For projects that are mandatory, there is only one question that matters: Do we really have to do it? If it’s a $200m mandatory project with justifiable benefits of $300m and the project cost goes up, then we won’t worry if it now costs $250m. But if we are doing the project to be cost effective, and it isn’t really mandatory, then the cost increase matters. A lot.
Avoiding Fictional Benefits
Here are some tips that Steve gave for making sure your projects are adequately justified.
1. Be clear about the benefits you are buying
Financial benefits can be cash releasing: you can use the money elsewhere for other things, or non-cash releasing: they save money but you can’t actually access the money.
An example of that latter category would be things like process improvements that might shave a minute off a process. You aren’t going to make a staff saving on that. Saving staff time is only a benefit if you do something with it, so Steve argued that these aren’t real benefits at all.
2. Link gate reviews to funding
If your project gate reviews – the steps you go through at the end of each project stage to validate that it’s OK to move to the next point in the project – are not linked to funding or project performance then they don’t serve a purpose.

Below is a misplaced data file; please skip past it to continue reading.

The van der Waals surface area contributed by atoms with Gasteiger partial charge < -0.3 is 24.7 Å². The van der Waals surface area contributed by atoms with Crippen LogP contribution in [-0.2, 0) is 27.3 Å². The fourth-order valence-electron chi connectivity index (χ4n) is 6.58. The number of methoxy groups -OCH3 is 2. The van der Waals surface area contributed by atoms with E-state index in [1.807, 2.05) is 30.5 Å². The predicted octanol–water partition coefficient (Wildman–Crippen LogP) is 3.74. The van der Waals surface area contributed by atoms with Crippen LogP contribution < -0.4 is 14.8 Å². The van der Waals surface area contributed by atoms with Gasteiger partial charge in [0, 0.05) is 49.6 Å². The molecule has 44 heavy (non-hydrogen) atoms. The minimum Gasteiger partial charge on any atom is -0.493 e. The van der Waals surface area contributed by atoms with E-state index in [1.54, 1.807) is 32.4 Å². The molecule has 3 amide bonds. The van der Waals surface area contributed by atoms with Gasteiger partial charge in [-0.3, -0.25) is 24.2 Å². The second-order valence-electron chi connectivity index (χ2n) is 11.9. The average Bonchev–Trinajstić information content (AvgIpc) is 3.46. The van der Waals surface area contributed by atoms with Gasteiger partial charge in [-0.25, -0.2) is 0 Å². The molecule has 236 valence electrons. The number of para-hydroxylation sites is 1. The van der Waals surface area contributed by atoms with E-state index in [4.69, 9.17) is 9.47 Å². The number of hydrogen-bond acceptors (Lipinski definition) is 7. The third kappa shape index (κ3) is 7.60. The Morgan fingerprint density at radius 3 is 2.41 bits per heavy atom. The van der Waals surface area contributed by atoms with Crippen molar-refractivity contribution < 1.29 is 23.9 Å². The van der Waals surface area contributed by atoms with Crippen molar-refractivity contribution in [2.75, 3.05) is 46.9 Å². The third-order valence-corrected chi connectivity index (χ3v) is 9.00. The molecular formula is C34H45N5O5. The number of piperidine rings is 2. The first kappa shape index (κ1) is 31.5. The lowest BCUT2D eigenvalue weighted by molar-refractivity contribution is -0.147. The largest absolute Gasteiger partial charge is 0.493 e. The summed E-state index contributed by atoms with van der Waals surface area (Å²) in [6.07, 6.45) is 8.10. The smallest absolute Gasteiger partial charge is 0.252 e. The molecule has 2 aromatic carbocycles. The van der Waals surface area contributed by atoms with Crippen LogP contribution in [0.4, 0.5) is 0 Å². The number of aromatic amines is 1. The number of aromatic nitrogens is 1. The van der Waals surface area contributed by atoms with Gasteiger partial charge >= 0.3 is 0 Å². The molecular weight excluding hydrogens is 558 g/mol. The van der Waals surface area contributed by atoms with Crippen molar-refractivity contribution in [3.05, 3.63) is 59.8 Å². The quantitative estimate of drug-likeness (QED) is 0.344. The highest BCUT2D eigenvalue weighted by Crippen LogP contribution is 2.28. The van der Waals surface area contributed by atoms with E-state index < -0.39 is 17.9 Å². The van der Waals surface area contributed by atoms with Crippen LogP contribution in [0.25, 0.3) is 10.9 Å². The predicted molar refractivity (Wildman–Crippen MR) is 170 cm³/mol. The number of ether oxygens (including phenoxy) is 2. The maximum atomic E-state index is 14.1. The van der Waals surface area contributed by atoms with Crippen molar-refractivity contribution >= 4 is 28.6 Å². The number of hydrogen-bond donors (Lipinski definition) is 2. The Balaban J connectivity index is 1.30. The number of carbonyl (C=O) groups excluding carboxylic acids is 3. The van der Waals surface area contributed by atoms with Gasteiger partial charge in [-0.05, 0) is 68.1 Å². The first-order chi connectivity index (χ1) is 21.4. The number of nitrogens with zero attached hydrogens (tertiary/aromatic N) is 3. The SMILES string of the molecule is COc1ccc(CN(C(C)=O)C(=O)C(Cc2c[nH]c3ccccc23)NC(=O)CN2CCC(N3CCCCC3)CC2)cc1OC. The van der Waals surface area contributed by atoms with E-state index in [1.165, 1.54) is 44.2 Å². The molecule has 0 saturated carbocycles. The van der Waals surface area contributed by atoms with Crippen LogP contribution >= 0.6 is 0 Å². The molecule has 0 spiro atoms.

All they’ll do is just slow projects down and add bureaucracy. Unless they are meetings and project reviews with teeth i.e. that they can stop your project, what’s the point? Your portfolio, Steve said, should be a funnel not a tunnel. In other words, you need to be stopping projects, or delaying funding, and taking those hard decisions because that’s your job and how you protect the funding.
3. Expect improvement
This was an interesting point: expect things to get better and they will. Create a culture where project improvement is expected. Where project control is expected. Where generally you just expect things to be better week on week, year on year. And don’t let lack of improvement go unnoticed.